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Research Letter |

Trends in the Earnings of Male and Female Health Care Professionals in the United States, 1987 to 2010

Seth A. Seabury, PhD1,2; Amitabh Chandra, PhD3; Anupam B. Jena, MD, PhD4,5
[+] Author Affiliations
1Department of Emergency Medicine, University of Southern California, Los Angeles
2Leonard D. Schaeffer Center for Health Policy and Economics, University of Southern California, Los Angeles
3Harvard Kennedy School of Government, Harvard University, Cambridge, Massachusetts
4Department of Health Care Policy, Harvard Medical School, Boston, Massachusetts
5Department of Medicine, Massachusetts General Hospital, Boston
JAMA Intern Med. 2013;173(18):1748-1750. doi:10.1001/jamainternmed.2013.8519.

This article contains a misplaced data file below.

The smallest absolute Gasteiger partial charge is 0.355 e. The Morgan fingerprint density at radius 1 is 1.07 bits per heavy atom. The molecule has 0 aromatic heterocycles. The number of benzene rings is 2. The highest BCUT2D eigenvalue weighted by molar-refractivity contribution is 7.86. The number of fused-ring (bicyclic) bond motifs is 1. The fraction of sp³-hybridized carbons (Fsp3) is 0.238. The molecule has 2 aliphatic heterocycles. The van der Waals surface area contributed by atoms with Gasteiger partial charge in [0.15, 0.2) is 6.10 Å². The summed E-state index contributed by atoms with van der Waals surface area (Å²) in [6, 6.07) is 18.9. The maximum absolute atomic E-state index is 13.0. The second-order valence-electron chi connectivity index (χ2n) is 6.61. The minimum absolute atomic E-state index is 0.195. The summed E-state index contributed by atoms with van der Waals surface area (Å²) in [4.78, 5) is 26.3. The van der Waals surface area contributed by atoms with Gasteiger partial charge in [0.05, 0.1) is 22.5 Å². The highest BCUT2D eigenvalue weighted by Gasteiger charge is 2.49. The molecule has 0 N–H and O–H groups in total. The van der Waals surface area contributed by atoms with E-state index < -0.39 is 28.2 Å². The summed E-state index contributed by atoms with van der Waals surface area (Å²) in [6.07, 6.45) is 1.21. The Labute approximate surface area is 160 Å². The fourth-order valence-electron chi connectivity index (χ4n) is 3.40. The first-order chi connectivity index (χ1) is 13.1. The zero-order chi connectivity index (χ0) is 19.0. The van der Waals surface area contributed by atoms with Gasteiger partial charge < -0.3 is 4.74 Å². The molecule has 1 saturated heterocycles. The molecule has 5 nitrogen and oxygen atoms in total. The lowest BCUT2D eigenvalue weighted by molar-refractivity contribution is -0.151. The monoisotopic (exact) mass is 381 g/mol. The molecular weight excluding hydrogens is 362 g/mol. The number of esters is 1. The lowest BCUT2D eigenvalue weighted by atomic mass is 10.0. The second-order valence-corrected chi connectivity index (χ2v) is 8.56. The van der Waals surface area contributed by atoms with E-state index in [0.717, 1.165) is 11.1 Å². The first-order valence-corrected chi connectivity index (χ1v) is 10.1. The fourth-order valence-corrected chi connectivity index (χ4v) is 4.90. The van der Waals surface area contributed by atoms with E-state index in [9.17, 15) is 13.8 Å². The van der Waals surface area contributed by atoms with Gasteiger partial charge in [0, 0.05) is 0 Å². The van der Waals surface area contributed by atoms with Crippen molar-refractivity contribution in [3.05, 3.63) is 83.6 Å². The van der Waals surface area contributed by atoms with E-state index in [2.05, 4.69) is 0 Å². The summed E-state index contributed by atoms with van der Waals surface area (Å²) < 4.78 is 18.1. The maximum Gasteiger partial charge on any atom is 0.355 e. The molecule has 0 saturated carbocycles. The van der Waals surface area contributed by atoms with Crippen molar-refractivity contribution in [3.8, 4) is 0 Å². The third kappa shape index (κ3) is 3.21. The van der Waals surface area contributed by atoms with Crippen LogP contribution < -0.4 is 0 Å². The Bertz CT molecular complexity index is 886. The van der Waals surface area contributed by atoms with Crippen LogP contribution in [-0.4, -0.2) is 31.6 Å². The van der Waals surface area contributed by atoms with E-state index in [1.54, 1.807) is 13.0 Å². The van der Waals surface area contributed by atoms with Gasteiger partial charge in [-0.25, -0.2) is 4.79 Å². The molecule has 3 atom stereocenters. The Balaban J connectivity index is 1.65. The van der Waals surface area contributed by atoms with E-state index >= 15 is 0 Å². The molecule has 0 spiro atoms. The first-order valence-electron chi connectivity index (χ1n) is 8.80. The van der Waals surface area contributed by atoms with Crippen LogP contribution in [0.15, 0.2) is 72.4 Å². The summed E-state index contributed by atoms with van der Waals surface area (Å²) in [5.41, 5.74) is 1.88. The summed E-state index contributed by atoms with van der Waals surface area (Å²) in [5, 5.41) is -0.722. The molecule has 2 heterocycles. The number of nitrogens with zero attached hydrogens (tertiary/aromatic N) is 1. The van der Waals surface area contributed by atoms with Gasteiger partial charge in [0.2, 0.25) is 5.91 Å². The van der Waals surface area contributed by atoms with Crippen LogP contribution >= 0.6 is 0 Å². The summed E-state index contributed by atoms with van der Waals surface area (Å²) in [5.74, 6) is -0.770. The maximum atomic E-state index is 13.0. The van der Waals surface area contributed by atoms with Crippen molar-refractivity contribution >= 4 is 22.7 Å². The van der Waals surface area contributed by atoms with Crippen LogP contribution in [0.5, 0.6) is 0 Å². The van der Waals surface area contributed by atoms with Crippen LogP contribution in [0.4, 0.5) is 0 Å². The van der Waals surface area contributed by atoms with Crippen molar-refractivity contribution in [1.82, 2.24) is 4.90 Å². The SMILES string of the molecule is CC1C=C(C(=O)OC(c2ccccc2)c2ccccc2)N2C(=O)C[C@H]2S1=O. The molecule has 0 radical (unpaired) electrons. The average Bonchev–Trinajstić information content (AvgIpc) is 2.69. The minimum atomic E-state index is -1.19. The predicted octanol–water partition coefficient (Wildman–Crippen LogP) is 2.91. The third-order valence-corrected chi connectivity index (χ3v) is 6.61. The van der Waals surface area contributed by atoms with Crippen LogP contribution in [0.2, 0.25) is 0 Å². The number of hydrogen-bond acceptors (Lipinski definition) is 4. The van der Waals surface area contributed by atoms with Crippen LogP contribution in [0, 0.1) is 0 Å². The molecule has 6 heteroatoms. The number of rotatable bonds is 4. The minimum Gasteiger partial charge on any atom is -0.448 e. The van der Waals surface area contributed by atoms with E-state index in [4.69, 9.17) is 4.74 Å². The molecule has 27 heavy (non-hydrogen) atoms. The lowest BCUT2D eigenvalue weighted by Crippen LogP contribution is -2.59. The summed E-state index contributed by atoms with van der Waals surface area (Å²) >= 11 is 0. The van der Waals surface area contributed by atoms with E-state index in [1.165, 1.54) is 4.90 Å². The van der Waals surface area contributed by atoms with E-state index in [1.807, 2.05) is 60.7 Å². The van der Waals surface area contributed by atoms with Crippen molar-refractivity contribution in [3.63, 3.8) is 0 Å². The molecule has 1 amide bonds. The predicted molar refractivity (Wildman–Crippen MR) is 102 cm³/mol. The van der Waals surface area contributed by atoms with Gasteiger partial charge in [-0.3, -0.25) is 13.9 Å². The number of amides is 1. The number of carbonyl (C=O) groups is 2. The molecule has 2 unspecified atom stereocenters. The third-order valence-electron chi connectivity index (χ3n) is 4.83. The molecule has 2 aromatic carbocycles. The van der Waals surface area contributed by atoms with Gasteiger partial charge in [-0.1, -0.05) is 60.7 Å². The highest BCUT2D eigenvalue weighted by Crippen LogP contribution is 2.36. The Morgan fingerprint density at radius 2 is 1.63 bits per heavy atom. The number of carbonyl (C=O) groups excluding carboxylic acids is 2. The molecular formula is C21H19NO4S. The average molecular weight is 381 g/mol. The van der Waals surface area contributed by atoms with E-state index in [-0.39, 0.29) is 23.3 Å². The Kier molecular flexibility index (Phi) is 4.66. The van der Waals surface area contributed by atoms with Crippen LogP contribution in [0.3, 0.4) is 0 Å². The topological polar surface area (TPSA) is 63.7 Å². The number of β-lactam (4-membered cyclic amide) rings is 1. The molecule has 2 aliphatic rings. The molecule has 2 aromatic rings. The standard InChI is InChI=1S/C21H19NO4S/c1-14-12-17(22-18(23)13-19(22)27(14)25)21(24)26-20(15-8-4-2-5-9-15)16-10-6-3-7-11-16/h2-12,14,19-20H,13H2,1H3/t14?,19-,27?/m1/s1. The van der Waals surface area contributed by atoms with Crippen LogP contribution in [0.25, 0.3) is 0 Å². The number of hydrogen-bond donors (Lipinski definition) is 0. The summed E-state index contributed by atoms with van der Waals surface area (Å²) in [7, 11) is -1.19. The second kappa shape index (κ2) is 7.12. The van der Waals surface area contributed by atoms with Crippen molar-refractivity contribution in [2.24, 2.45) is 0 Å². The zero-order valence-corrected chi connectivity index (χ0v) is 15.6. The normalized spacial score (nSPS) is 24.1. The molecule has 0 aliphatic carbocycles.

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Nearly 40 years after the adoption of the Title IX Amendments of the US Civil Rights Act, women account for almost 50% of US medical students and more than one-third of all physicians. Historically, female physicians have earned considerably less than male physicians, though in the 1990s much of this was attributable to gender differences in specialty choice and hours worked.1 However, more recent data suggest that female physicians currently earn less than male physicians even after adjustment for specialty, practice type, and hours worked.2 Salary differences between men and women currently exist among physician researchers as well.3 This raises questions about whether the gender gap in earnings among US physicians has closed over time, particularly compared with the earnings gap for other health care professionals and workers overall. Comparing earnings of male and female physicians over time is important in assessing the impact of policies to promote gender equality among physicians.

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